During the latest keynote speech at Mobile World Congress, HTC's Peter Chou and Nokia's Stephen Elop had a few fun moments taking shots at each during their talks and later during the question and answer session. In what was probably the most exciting thing to happen here since Nokia announced a 41MP camera, the two (who insist they are friends and on good terms) clearly have some tension as both compete for market share and the minds of consumers.
One area that was addressed not once but twice was Nokia's 41MP camera versus HTC's 16MP on the Titan II announced last month. Elop started first by retelling the story of Chou announcing the phone back at CES and realizing they had to break out their 41MP camera sooner than later in order to steal back the focus on camera optics. Later, Chou told a similar story of how he asked Elop what he thought about the Titan II's camera and reportedly Elop was "silent" on the matter, clearly flustered. This worried Chou that Nokia were going to hit and hit back hard (indeed they did). What made that moment extremely entertaining though was when Chou insisted on telling his version of the CES story, Elop asked if he could snap Chou's picture (with the Pure View) while doing so--clearly a fun jest and the crowd reacted appropriately with roars of laughter. Point, Nokia.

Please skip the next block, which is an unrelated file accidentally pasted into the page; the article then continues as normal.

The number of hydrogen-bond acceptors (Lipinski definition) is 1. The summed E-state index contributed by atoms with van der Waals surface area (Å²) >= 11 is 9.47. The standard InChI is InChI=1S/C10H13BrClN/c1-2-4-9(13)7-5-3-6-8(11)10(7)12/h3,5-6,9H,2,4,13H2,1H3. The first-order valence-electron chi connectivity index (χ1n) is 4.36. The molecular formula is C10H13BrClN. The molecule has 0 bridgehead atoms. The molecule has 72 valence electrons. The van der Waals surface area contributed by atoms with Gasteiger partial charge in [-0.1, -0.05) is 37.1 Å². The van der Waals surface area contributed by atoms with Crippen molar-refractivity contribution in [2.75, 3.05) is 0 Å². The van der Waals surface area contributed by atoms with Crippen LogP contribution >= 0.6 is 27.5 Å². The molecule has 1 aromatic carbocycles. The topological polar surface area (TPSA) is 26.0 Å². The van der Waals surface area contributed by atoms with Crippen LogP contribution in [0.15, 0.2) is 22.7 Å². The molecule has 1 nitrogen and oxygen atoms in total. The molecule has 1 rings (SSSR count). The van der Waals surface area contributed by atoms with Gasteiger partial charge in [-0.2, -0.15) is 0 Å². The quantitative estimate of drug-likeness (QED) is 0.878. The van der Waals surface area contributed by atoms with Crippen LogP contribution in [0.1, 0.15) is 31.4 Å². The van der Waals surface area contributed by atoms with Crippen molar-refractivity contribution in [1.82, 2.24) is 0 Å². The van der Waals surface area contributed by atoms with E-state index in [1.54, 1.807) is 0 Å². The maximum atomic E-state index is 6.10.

Later, Chou was asked by the moderator what he thought when Nokia reported a $250 million payment from Microsoft, clearly part of the two's partnership. Chou was fairly diplomatic on the issue saying that he thought Nokia would be help lift everyone in regards to Windows Phone but obviously the payment must have slightly perturbed him, being a Microsoft partner for over 15 years.
Chou was also modest on the chances of Windows Phone success. He thinks there's nothing wrong with the OS and it's a great system but it seemed clear from his responses that he thought Android and iOS would clearly dominate for the foreseeable future. Though he did report that their Windows Phone customsers had extremely high satisfaction ratings for their phones with very few returns, something we've reported on before.
Interestingly, both Chou and Elop agreed that the 16MP versus 41MP competition is really misguided and focused too much on specs versus the customer experience, something both companies are concerned with (Elop more so as he "hopes it's not a spec war").
All in all, watching the two smartphone heavy weights discuss the pros and cons of Windows Phone was exciting both for the tension and humorous jousting between the two companies.